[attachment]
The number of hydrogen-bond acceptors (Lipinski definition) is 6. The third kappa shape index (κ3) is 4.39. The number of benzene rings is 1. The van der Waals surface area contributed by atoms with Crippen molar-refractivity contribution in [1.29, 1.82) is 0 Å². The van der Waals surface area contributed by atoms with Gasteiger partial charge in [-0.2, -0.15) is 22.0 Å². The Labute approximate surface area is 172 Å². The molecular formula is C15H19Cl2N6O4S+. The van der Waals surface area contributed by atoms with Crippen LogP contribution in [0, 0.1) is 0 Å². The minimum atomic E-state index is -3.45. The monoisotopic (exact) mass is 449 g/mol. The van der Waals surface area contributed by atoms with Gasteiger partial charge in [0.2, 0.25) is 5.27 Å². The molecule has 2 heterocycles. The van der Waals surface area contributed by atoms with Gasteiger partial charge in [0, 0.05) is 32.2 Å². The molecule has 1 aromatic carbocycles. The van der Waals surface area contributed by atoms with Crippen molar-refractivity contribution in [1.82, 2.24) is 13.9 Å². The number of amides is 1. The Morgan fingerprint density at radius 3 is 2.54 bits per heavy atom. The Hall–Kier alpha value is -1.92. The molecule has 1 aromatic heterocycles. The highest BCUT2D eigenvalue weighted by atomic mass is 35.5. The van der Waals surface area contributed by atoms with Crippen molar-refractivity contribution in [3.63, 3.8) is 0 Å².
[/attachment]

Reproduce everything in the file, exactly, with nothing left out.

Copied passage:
The number of hydrogen-bond acceptors (Lipinski definition) is 6. The third kappa shape index (κ3) is 4.39. The number of benzene rings is 1. The van der Waals surface area contributed by atoms with Crippen molar-refractivity contribution in [1.29, 1.82) is 0 Å². The van der Waals surface area contributed by atoms with Gasteiger partial charge in [-0.2, -0.15) is 22.0 Å². The Labute approximate surface area is 172 Å². The molecular formula is C15H19Cl2N6O4S+. The van der Waals surface area contributed by atoms with Crippen LogP contribution in [0, 0.1) is 0 Å². The minimum atomic E-state index is -3.45. The monoisotopic (exact) mass is 449 g/mol. The van der Waals surface area contributed by atoms with Gasteiger partial charge in [0.2, 0.25) is 5.27 Å². The molecule has 2 heterocycles. The van der Waals surface area contributed by atoms with Gasteiger partial charge in [0, 0.05) is 32.2 Å². The molecule has 1 aromatic carbocycles. The van der Waals surface area contributed by atoms with Crippen molar-refractivity contribution in [1.82, 2.24) is 13.9 Å². The number of amides is 1. The Morgan fingerprint density at radius 3 is 2.54 bits per heavy atom. The Hall–Kier alpha value is -1.92. The molecule has 1 aromatic heterocycles. The highest BCUT2D eigenvalue weighted by atomic mass is 35.5. The van der Waals surface area contributed by atoms with Crippen molar-refractivity contribution in [3.63, 3.8) is 0 Å².